Home Information Cases London & Ilford Ltd v Sovereign Property Holdings Ltd (2018)

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London & Ilford Ltd v Sovereign Property Holdings Ltd (2018)


In relation to the purchase of a property for residential development, the court upheld an interpretation of an overage agreement entered into between the parties which provided for the payment of a further sum to the seller if development consent were obtained during the overage period. The court rejected the purchaser's argument that such consent had no utility unless the residential units were capable of being built in compliance with building regulations.


The appellant appealed against an order for summary judgment in relation to the interpretation of an overage agreement it had entered into with the respondent.

The appellant had purchased a property from the respondent to redevelop for residential use. The purchase was subject to an overage agreement, a draft of which was annexed to the sale contract. The overage agreement, which was entered into on completion, provided that the appellant would pay the respondent £750,000 if a "first trigger event" occurred during the overage period. The definition of the first trigger event was the appellant's receipt of prior approval from the local planning authority for the development of 60 residential units at the property. "Development" was defined as "development of the property comprising of a change of use ... to a use falling within Class C3 (dwellinghouses) of the permitted development order. "Residential units" were defined as "residential dwellings to be comprised in a development at the property for residential use for sale or lettings". Prior approval was obtained within the overage period and the respondent claimed the sum of £750,000. The appellant denied liability to pay, arguing that the purpose of the overage agreement was to provide a commercially valuable benefit in exchange for payment and that prior approval for a change of use was valuable only if the 60 units could be lawfully built, whereas it had transpired that construction of the full number of flats would contravene the building regulations because of incompatibility with fire escape provisions. Summary judgment was granted in the respondent's favour.

The appellant submitted that the judge had given insufficient weight to the provisions of the amended overage agreement and to the reference to the words "residential units ... for residential use for sale or lettings" when construing the first trigger event, and that his decision had placed the commercial risk on the appellant instead of on the respondent as owner of the property.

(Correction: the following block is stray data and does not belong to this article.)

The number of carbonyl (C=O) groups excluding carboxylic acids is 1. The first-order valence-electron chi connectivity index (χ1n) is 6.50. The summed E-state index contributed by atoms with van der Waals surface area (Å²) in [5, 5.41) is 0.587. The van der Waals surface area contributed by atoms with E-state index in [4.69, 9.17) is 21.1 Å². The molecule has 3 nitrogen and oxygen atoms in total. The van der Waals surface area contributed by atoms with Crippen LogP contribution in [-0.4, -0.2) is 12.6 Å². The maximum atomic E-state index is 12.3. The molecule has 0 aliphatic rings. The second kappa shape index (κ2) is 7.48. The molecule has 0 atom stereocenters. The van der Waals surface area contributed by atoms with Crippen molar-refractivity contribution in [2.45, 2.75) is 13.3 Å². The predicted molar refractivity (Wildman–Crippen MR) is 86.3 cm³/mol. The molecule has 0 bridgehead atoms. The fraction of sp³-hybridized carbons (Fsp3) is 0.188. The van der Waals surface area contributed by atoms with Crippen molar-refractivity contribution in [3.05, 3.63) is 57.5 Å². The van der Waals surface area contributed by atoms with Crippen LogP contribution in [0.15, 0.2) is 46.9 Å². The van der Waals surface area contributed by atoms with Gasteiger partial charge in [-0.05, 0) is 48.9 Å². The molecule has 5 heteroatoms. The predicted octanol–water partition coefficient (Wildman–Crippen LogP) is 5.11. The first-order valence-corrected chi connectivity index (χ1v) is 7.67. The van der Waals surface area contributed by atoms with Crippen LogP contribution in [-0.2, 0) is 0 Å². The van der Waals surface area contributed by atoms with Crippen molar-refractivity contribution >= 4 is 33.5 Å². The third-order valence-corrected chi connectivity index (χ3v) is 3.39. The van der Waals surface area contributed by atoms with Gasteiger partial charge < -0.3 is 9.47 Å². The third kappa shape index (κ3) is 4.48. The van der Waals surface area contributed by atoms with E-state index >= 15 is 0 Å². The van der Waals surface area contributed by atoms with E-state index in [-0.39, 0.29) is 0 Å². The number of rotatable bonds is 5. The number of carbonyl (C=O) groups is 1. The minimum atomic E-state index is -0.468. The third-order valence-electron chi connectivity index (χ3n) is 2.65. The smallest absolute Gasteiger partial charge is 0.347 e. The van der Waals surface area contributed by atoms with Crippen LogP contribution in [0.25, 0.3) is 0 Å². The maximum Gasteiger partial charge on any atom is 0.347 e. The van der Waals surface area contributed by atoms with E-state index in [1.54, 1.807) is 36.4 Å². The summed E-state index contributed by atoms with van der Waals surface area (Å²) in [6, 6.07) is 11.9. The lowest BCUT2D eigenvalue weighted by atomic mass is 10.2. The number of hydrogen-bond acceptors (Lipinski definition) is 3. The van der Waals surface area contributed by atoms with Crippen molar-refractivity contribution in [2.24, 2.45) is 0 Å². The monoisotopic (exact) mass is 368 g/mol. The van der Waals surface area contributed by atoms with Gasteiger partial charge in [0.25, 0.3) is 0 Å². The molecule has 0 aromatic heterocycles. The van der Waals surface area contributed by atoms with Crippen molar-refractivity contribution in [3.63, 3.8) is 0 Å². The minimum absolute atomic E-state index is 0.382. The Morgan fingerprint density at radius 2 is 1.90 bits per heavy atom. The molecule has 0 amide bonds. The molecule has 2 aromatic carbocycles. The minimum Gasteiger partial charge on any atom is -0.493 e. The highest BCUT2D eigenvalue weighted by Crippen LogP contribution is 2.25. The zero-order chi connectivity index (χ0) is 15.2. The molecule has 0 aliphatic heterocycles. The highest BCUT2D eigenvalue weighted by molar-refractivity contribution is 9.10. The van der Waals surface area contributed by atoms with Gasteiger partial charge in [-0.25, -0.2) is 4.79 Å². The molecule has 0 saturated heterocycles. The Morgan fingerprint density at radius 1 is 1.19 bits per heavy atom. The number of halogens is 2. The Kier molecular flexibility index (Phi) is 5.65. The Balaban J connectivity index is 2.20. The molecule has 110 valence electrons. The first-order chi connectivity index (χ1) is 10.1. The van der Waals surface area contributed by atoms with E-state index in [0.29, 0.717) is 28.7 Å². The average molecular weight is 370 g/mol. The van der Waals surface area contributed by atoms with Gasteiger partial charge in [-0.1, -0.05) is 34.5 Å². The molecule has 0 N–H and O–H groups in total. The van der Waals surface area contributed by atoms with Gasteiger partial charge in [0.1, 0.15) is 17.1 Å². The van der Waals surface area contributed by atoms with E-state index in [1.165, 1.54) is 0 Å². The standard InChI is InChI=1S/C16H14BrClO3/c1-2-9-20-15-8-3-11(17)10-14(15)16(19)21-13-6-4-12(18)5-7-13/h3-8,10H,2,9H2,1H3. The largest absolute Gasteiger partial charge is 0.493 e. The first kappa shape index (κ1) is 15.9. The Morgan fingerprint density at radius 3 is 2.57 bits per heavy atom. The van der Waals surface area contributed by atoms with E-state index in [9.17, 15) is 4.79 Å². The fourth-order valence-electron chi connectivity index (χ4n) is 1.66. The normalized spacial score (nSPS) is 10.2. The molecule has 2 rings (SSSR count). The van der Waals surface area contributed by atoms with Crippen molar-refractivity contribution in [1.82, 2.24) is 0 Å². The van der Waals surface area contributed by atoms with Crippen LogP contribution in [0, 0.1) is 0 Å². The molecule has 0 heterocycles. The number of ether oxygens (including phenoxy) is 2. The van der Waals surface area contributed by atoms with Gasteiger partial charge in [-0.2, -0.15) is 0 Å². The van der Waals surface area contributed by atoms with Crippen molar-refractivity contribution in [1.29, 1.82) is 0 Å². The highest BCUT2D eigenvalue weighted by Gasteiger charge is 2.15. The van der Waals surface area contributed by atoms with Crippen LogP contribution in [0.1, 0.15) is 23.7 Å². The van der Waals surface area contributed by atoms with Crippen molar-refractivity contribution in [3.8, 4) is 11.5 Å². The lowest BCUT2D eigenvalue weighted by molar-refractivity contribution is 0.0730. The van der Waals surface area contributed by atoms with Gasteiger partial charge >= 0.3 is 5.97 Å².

The regime for planning and development consent and the regime surrounding building regulations were entirely separate in their purpose, legislation and enforcement. The first trigger event for an overage payment was clearly and expressly concerned with change of use, which was a planning and development issue; there was no mention in the overage agreement of compliance with building regulations or any other requirement that might need to be satisfied before the residential units could be built. If it had been intended that the first trigger event should require any such compliance, the parties would have made express provision to that effect. Both were experienced developers and had been professionally advised. The words "for residential use for sale or letting" in the definition of residential units was an impossibly weak foundation for the appellant's contention that the respondent also had to demonstrate that all 60 units were capable of being built, by reference not only to planning requirements, but also to building regulations. By agreeing the first trigger event by reference to prior approval for the defined proposal, the parties had attached significant value to the receipt of that approval. An ordinary reading of the agreements did not support the appellant's argument that such prior approval had no utility unless it related to residential units that were capable of being built. Moreover, the appellant's submission as to the distribution of risk ignored the fact that it was a sophisticated developer with its own keen commercial interest in the successful development of the property. It was unrealistic to conclude that it would put itself in the position of being dependent on the respondent, as the seller, to decide on a viable scheme of development. The plans annexed to the agreements were exchanged between the parties before the agreements were made and the appellant had been well able to satisfy itself on the viability of the scheme for the 60 residential units before agreeing to it (see paras 30-32, 34, 36, 42-44 of judgment).

Appeal dismissed

Court of Appeal (Civil Division)
David Richards LJ, Asplin LJ
Judgment date
10 July 2018
LTL 10/7/2018 : [2018] 7 WLUK 172

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